Finally, on June 26, the White House said that President Bashar al-Assad of Syria appeared to be preparing another chemical weapons attack, and warned that he would “pay a heavy price” if one took place. The next day, Presidents Trump and Macron agreed during a telephone call on the need for a “joint response” in the event of another chemical attack in Syria. Interestingly, however, Paris and Washington no longer see the ouster of President Assad as a pre-condition for starting Syria’s political transition.

Presidents Trump and Macron had already met at the NATO summit in May. They were sure to meet again at the G-20 summit in Hamburg. Moreover, President Macron also invited him to France for Bastille Day. For some, the invitation came as a surprise in view of the popular opposition to Mr. Trump’s prospective visit to the UK.

Chancellor Merkel had enjoyed a special relationship with President Obama. But, she was not off to a good start with his successor. And, Berlin has always remained very reserved in supporting external interventions, a case in point being the German abstention in the UN Security Council when Resolution 1973 on Libya was put to a vote in 2011.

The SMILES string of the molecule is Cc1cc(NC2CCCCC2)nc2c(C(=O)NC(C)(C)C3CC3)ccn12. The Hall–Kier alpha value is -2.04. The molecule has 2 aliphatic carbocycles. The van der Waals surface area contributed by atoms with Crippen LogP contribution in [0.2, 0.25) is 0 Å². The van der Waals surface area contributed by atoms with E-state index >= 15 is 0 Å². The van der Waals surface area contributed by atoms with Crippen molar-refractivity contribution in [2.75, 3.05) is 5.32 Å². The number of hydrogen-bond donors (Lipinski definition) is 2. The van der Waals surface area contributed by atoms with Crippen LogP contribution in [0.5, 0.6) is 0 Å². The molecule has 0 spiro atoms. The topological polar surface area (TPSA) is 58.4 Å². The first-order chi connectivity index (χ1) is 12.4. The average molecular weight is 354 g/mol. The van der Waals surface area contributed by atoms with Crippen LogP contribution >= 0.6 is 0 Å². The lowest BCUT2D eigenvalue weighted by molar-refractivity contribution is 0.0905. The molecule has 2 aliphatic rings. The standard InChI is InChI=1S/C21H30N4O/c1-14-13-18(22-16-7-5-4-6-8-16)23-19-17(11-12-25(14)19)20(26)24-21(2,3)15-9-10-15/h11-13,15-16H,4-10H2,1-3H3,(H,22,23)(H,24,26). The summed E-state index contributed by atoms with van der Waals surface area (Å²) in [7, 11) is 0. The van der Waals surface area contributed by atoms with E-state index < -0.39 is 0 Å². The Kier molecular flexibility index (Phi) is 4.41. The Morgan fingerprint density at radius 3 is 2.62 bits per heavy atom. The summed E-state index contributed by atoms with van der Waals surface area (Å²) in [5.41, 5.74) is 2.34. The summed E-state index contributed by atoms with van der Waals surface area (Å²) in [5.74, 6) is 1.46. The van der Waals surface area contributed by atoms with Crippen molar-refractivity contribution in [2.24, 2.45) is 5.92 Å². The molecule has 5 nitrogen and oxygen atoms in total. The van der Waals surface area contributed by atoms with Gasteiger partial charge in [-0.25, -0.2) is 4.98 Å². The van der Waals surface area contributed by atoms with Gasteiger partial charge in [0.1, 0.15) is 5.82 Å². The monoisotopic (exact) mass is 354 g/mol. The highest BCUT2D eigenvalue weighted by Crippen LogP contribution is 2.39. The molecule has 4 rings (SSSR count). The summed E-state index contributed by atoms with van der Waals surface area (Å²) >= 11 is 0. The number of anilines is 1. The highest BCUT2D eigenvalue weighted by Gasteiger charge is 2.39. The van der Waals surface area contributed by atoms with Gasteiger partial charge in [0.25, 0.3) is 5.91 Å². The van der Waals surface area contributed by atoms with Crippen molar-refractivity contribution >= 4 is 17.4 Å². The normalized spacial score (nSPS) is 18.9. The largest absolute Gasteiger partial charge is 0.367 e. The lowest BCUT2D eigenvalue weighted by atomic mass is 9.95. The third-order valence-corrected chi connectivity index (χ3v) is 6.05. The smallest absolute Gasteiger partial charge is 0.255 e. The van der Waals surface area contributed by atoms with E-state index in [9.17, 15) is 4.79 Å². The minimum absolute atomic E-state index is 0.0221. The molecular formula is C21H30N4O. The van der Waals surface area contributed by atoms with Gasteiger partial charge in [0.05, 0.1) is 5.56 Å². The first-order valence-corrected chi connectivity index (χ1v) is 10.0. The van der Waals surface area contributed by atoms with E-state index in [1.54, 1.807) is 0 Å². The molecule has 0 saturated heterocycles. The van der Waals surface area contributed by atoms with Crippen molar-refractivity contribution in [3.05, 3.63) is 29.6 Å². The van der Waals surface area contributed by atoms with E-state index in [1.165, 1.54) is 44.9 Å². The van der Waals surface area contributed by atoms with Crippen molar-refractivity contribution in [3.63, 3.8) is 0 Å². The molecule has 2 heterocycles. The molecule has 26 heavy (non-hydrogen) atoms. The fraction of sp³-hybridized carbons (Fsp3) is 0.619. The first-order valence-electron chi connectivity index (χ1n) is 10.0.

So, one may ask the following questions:

With the UK on its way out of the EU and questions regarding the future of Merkel-Trump relationship looming, is President Macron, like President Hollande, pursuing the goal of building a special relationship with Washington, perhaps becoming its principal EU partner?

Is it possible for any European nation to have such a privileged (and sometimes costly, as in Iraq) relationship with Washington like the one UK has enjoyed for decades?

At a time when the Trump-Merkel relationship does not appear to match the Obama-Merkel relationship what are the implications for the Berlin-Paris axis of such a warm relationship with Mr. Trump?